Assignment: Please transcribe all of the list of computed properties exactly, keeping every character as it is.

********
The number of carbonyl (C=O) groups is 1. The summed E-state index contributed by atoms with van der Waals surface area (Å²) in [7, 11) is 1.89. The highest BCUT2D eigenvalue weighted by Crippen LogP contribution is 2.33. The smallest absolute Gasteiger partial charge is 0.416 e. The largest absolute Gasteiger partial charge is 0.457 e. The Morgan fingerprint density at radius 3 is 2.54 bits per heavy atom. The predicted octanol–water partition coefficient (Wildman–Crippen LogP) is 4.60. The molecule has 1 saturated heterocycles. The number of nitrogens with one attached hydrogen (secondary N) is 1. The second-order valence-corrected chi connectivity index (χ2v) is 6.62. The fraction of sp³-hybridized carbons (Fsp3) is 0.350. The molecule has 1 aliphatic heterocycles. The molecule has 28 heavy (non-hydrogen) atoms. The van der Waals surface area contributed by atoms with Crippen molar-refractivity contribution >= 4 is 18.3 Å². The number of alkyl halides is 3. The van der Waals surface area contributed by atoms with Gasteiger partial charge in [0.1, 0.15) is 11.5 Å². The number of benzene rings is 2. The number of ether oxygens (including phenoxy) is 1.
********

The number of carbonyl (C=O) groups is 1. The summed E-state index contributed by atoms with van der Waals surface area (Å²) in [7, 11) is 1.89. The highest BCUT2D eigenvalue weighted by Crippen LogP contribution is 2.33. The smallest absolute Gasteiger partial charge is 0.416 e. The largest absolute Gasteiger partial charge is 0.457 e. The Morgan fingerprint density at radius 3 is 2.54 bits per heavy atom. The predicted octanol–water partition coefficient (Wildman–Crippen LogP) is 4.60. The molecule has 1 saturated heterocycles. The number of nitrogens with one attached hydrogen (secondary N) is 1. The second-order valence-corrected chi connectivity index (χ2v) is 6.62. The fraction of sp³-hybridized carbons (Fsp3) is 0.350. The molecule has 1 aliphatic heterocycles. The molecule has 28 heavy (non-hydrogen) atoms. The van der Waals surface area contributed by atoms with Crippen molar-refractivity contribution >= 4 is 18.3 Å². The number of alkyl halides is 3. The van der Waals surface area contributed by atoms with Gasteiger partial charge in [0.1, 0.15) is 11.5 Å². The number of benzene rings is 2. The number of ether oxygens (including phenoxy) is 1.